A severe form of autism has been reversed in mice, offering the best indication yet that it could be possible to treat a condition that affects more than 10,000 children in Britain. Rett syndrome is the most physically disabling of the autism spectrum disorders, leaving many children unable to speak, walk or use their hands, and has long been considered incurable. It also causes breathing difficulties and primarily affects girls, 1 in 10,000 of whom has the condition.

Research at the University of Edinburgh has shown that these symptoms can be treated successfully in mice by activating a single gene which, when defective, causes Rett syndrome. The findings, which are published in the journal Science, surprised scientists, who had not thought that restoring the MECP2 gene's function would be a promising approach to therapy. If it is possible to develop drugs that mimic MECP2, or the protein it produces, they could be used to treat Rett syndrome even at an advanced stage, said Adrian Bird, who led the research. He said, however, that while the study suggested a mechanism by which a new drug may work, much more research was needed before a therapy became available.

Professor Bird discovered in 1990 that the MECP2 gene was involved in Rett syndrome, but felt that it would be difficult to treat the disease simply by improving its function. In his most recent study, Professor Bird reactivated MECP2 in mice that had been born with the gene switched off and the symptoms of Rett syndrome. After four weeks the mice, some of which had been close to death, recovered, becoming almost indistinguishable from normal mice, and their movement and breathing problems disappeared.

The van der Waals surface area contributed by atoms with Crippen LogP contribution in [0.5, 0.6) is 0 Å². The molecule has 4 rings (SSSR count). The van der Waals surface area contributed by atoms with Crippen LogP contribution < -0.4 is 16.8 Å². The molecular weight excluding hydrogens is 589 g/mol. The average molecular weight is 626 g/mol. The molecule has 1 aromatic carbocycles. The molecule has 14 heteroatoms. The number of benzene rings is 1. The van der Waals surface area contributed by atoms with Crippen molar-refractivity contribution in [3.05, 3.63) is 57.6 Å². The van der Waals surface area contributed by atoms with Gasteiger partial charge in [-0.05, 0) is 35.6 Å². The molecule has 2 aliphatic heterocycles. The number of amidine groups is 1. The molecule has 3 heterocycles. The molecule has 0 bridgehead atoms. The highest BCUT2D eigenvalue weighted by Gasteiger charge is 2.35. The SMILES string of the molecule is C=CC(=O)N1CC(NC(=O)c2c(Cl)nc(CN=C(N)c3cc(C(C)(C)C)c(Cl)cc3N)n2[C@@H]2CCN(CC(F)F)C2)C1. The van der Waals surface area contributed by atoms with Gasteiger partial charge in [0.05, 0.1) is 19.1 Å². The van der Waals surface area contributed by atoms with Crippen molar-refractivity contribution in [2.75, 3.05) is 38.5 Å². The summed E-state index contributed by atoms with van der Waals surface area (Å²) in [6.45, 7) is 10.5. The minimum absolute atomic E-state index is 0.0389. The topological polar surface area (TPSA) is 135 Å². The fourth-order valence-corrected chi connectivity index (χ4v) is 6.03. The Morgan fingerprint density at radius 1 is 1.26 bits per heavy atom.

"The results we came across were entirely unexpected," Professor Bird said. "It had been thought that Rett syndrome is irrevocable, but our findings show that the damage to nerve-cell function is, in fact, reversible." Chris James, director of the Rett Syndrome Association UK, which, along with other charities, helped to fund the research with the Wellcome Trust, said: "This is a very significant step on the road to future therapeutic approaches to Rett syndrome. It will give hope to those families affected by Rett syndrome."



Just some problems with the "Obesity" war:

1). It tries to impose behavior change on everybody -- when most of those targeted are not obese and hence have no reason to change their behaviour. It is a form of punishing the innocent and the guilty alike. (It is also typical of Leftist thinking: Scorning the individual and capable of dealing with large groups only).